When a fluid drop is placed on a flat solid, the equilibrium contact angle θ between the wetted solid surface and the interface is defined by the well-known Young's equation. If θ → 0, the drop completely wets the solid, whereas for any finite θ, the drop is said to partially wet the solid. In practice, static contact angles observed in the case of partial wetting may lie anywhere in a finite range bounded above and below by the values at which contact line motion is initiated; specifically, the advancing and receding contact angles, respectively θa and θr (911). An important consequence of this so-called contact-angle hysteresis is a contact force that causes drops to adhere to surfaces; for example, rain drops stick to window panes because of the difference in the contact angles on their upper and lower edges (12). Although contact-angle hysteresis typically acts to resist the sliding of droplets on solids (10, 11), it may be overcome by vibration (13, 14). We demonstrate that, in capillary feeding, contact-angle hysteresis couples to the time-dependent beak geometry corresponding to the mandibular spreading cycles (1, 58), thereby driving drop motion via a ratcheting mechanism.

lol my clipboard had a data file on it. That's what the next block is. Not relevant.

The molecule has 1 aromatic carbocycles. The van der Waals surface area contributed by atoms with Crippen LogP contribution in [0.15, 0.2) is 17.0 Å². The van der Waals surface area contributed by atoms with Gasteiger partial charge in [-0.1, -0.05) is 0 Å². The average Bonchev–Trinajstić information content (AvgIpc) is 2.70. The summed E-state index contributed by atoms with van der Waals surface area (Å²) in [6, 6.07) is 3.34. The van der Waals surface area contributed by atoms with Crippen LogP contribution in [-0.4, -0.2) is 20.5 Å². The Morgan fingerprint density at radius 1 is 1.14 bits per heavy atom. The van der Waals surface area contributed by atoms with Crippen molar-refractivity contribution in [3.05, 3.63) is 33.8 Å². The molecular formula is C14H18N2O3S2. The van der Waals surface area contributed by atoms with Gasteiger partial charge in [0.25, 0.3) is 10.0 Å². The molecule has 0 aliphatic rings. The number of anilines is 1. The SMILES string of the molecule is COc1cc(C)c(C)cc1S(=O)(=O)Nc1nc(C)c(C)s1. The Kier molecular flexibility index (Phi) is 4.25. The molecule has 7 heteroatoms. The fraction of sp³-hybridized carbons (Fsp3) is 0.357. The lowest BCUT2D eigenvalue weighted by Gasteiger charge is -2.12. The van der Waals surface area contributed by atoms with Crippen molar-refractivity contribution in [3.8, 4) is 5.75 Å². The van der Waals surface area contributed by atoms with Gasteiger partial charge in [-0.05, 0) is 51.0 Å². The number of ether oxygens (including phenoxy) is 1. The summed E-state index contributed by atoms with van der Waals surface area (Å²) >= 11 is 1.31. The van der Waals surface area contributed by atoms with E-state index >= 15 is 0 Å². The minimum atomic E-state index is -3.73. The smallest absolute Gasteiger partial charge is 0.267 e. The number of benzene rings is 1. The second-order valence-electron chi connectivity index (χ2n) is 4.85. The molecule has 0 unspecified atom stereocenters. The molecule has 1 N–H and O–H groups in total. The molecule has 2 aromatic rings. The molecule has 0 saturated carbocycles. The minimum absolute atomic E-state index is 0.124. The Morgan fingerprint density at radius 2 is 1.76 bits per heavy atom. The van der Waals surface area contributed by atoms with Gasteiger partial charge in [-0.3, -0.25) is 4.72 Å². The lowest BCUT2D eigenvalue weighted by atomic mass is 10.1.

Surface tension transport relies explicitly on the bird opening and closing its beak and so varying the beak opening angle α (1, 5) (Fig. 1B). This angle has an upper bound because a drop pinned between two plates will break at an opening angle αbreak if its height-to-radius ratio exceeds 2π (1517). Denoting the beak length by Lb and the drop size by the capillary length lc ∼ (γ/ρg)1/2 ∼ 2 mm (where γ is surface tension, ρ is density, and g is the gravitational acceleration), the maximum opening angle is thus on the order of αbreaklc/Lb ∼ 11° for capillary feeders (Fig. 1B and fig. S1). The characteristic time to transport a drop along the beak length Lb ∼ 2 cm is 20 ms, corresponding to mean drop speeds as high as 100 cm/s (1, 4). In Fig. 1B, we present the mean beak length and width of 18 shorebird species with straight bills and emphasize that surface tension transport is used only by birds with the smallest beaks. Rubega (3) demonstrated that beak dimensions do not scale with body size in adult red-necked phalaropes, Phalaropus lobatus, suggesting the critical role of beak morphology in capillary feeding. Recently, Estrella et al. (5) substantially expanded the list of capillary feeders (Fig. 1B), underscoring the prevalence of surface tension transport. Though morphometric analysis of bird bills commonly yields insight into foraging mechanisms (18) and has led to new understanding of feeding modes (19), analytical and experimental studies of these mechanisms are exceedingly rare (20). We here present one such study.